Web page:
(No, no cheese straightener, Pierre…)

Oh great: ANOTHER diesel!

My friend Andy Malette has an interesting collection of S scale goodies. At the recent S Scale Social Andy mentioned he had a number of surplus S scale models of CNR RS-18 diesels – and at lunch on Friday he brought one for me:
CNR RS-18 photo RS18-Brass.jpg

This beautiful model is a product of the Ajin shops in Korea and was imported by Overland, back in the days when Overland served the S scale market (specifically, 1989 – according to a date stamp on the bottom of the fuel tank).

Now, I need an RS-18 for the Port Rowan branch like I need another head-hole. I already have a model of CNR 1 – a GE 44 Tonner – and it has been a work in progress for more than a year now. But how could I refuse? So, next time I see Andy I’ll give him a cheque. Sigh…

Here’s a finished model, captured while switching cars on the S Scale Workshop modular layout:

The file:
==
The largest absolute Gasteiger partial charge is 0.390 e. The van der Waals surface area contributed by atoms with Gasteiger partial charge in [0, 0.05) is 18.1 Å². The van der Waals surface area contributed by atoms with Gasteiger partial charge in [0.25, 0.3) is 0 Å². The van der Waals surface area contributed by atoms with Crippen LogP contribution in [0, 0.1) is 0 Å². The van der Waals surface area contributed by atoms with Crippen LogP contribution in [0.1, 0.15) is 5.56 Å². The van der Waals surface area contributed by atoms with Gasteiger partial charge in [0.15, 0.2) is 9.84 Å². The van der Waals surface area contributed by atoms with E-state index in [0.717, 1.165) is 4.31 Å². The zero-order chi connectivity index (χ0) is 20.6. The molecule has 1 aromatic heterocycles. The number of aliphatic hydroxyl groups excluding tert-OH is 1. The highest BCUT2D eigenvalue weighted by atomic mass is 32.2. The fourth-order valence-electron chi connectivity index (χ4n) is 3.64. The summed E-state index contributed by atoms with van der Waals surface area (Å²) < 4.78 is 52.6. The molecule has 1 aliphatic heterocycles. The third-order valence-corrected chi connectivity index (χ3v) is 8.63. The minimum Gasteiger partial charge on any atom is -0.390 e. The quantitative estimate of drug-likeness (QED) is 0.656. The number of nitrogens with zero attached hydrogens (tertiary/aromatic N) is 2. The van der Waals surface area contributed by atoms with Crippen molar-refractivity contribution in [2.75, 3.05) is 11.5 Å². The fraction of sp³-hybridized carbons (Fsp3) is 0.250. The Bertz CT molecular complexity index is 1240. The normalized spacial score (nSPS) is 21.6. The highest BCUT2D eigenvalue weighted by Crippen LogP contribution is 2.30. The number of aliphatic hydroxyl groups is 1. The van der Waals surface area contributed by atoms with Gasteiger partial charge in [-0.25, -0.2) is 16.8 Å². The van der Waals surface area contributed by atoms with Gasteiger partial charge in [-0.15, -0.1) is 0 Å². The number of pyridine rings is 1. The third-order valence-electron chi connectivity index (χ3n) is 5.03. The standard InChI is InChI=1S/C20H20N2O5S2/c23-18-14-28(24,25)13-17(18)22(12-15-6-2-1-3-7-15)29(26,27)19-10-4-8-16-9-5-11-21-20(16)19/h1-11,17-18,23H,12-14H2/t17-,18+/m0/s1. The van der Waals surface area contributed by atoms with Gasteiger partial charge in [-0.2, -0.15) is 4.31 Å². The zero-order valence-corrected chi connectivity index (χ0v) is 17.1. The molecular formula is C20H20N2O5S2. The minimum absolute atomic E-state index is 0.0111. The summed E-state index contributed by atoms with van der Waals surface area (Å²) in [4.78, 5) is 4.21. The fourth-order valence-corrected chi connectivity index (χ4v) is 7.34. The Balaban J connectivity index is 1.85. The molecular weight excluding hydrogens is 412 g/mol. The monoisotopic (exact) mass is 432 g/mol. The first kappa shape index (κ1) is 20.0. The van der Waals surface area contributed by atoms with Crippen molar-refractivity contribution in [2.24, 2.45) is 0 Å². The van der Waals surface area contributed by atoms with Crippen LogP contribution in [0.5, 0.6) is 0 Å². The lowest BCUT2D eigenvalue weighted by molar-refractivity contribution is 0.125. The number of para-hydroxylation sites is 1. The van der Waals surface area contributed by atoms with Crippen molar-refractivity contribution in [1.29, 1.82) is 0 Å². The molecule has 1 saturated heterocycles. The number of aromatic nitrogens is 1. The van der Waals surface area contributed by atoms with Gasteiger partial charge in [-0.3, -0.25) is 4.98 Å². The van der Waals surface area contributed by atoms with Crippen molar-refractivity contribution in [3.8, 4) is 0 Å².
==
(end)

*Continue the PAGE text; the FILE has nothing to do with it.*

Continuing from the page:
SSW-RS18 at Port Dover photo SSW_JimMartin_zps450ea518.jpg

I’m looking forward to seeing this model in the CNR’s classic green and yellow, as on this prototype unit at the Canadian Rail Museum. And installing one of the Soundtraxx Tsunami units in my model, which features a number of see-thru (and hear-thru?) grilles along the long hood that are perfect for letting out the sound, will really bring the engine to life.

One correction that must be made on the model: the cab interior is installed for short-hood forward operation. With the bell on the end of the long hood (and the “FL” on the frame of the preserved CNR 3684), it should be set up for long-hood forward operation. I hope it’s as simple as unscrewing the cab interior and flipping it 180 degrees. We’ll see…

(Thanks Andy!)

Tool Time

Sherline Mill photo Sherline-01.jpg

I visited a friend yesterday who’s downgrading his involvement in the hobby, and I ended up buying a couple of his tools – including a really nice, gently used Sherline Mill, plus a big cardboard box full of accessories: